Sophie Miriam said...

My mother double-majored in math and physics and has a master's in engineering. My father majored in theology and has two PhDs, one in theology and one in philosophy. My grandmother was a chemistry teacher. My grandfather is an English professor. My aunt is a carpenter/woodworker.

Growing up, I assumed that numbers and science were things girls were good at and words were things boys were good at. I was always good at math (until I met calculus...*ahem*) but I never enjoyed it terribly much, and I always felt like I was somehow betraying my own sex by not being interested in math.

I had absolutely no idea that the wider culture had the opposite opinion. Apparently, when I was told the profession of St. Joseph, I said, "Boys can be carpenters?!" I still can't make math fit in my head with men. (I mean, I don't try, but I know that other people think this and I find it baffling.)

And of course, I wound up in a male-dominated field anyway!

Jam said...

When boys can't read (the way i cant do math) people like certain of my relatives shrug and say, "he doesn't like books! But he'll be a great linebacker. Get him some new play station games for Christmas." This might be a class and/or socioeconomic thing.

sciencegirl said...

My mom was the parent who was good at math and building things (she always did the taxes etc), and I always thought boys were in general rather bad at math and science (and every subject heehee). I wasn't that great at quick arithmetic, but once I got into algebra, it was just like a fun puzzle. My girl BFF and I were tops in our rural school.

I think it's scary how the culture in America (and Canada ? sad) is so hostile to math, and treats math ability as a source of embarrassment and shame. I know women who ask me to check their perfect math every time they do a simple equation just because they are scared to be wrong.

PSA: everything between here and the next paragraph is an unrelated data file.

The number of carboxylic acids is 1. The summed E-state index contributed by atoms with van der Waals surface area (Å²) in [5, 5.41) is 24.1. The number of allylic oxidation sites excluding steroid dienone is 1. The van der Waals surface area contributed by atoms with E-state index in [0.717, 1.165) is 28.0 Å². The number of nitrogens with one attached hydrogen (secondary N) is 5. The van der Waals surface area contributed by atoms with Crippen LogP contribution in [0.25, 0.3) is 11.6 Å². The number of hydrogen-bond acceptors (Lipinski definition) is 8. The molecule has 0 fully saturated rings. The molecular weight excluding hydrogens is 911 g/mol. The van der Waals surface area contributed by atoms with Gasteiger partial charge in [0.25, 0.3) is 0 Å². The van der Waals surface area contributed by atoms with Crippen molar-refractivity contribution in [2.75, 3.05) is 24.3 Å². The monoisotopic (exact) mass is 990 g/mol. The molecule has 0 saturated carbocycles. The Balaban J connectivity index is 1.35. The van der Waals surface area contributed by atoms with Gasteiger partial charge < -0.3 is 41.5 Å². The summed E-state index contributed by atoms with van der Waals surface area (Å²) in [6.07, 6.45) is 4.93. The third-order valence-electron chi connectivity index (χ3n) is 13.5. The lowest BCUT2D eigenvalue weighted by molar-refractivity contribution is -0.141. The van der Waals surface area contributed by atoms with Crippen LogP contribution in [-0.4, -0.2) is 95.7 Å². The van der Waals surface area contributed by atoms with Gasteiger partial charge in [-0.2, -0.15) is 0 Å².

Seraphic said...

Re: playstation. Oh, dear!

I admit this post probably smacks of preaching to the choir, as I have so many readers in math and science fields! I even have a reader at NASA. But I suspect I have an increasing number of younger readers, so I thought I had better say something about math.

Kate P said...

I don't know if this controversy was only in the USA or not, but several years ago there was a huge dust-up over a talking Barbie doll who was supposed to be saying friendly-type things--but one of them was, "Math is hard." Huge uproar!

It never occurred to me that it was unusual for math to be difficult for women, probably because my family thinks engineering runs in our family, but also because I went to an all-girls high school. So doing math was no big deal. (That said, I get frustrated too easily with calculus!) I have a science-based degree--a Master of Library and Information Science.

Seraphic, I had to laugh when you talked about the difficulty of translating the song. It made me think of a Calvin and Hobbes comic strip where Calvin said to his poor beleaguered teacher:
"Why aren't you teaching us the genders of nouns? Is 'desk' masculine"? Is 'chair' feminine? Foreign kids know, but we don't No wonder we can't compete in a global market. I demand sex education!"

Laika said...

I'm Canadian too, and I know how it is deeply ingrained here. My brother never tires of loudly ranting to me about how boys are better at math and science (and everything else too really) despite the fact that I am the one entering a STEM field, and he has no interest in such things and is highly interested in languages and philosophy. Sigh...

Seraphic said...

I went to an all-girls school, but that turned out not to be the way around ingrained sexism. The woman paid to be my math teacher told us, among other things, that her husband's (male) students were much better math students than we were, and her husband was a much better teacher than she was.

I once spoke about this teacher to a woman who had been at my school about ten years before me, and she was furious that her old teacher had still been there, still messing with the heads of get another ten years' worth of girls.